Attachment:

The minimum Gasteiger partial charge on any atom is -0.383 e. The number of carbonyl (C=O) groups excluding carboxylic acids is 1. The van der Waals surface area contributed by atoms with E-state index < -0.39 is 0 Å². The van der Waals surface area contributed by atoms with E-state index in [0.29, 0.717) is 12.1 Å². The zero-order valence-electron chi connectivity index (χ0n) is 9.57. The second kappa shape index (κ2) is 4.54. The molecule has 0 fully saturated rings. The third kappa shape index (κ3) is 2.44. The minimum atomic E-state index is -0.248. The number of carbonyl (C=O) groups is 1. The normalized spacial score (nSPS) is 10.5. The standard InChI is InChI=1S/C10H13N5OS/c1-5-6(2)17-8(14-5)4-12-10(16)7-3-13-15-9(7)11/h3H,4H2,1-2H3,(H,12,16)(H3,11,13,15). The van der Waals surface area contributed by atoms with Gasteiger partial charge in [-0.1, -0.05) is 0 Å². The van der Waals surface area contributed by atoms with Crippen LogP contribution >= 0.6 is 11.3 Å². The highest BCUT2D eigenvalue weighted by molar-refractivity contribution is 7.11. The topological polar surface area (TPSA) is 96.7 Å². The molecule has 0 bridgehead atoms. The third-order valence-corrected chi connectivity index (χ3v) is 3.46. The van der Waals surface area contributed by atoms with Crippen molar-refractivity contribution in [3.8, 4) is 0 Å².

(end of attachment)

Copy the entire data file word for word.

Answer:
The minimum Gasteiger partial charge on any atom is -0.383 e. The number of carbonyl (C=O) groups excluding carboxylic acids is 1. The van der Waals surface area contributed by atoms with E-state index < -0.39 is 0 Å². The van der Waals surface area contributed by atoms with E-state index in [0.29, 0.717) is 12.1 Å². The zero-order valence-electron chi connectivity index (χ0n) is 9.57. The second kappa shape index (κ2) is 4.54. The molecule has 0 fully saturated rings. The third kappa shape index (κ3) is 2.44. The minimum atomic E-state index is -0.248. The number of carbonyl (C=O) groups is 1. The normalized spacial score (nSPS) is 10.5. The standard InChI is InChI=1S/C10H13N5OS/c1-5-6(2)17-8(14-5)4-12-10(16)7-3-13-15-9(7)11/h3H,4H2,1-2H3,(H,12,16)(H3,11,13,15). The van der Waals surface area contributed by atoms with Gasteiger partial charge in [-0.1, -0.05) is 0 Å². The van der Waals surface area contributed by atoms with Crippen LogP contribution >= 0.6 is 11.3 Å². The highest BCUT2D eigenvalue weighted by molar-refractivity contribution is 7.11. The topological polar surface area (TPSA) is 96.7 Å². The molecule has 0 bridgehead atoms. The third-order valence-corrected chi connectivity index (χ3v) is 3.46. The van der Waals surface area contributed by atoms with Crippen molar-refractivity contribution in [3.8, 4) is 0 Å².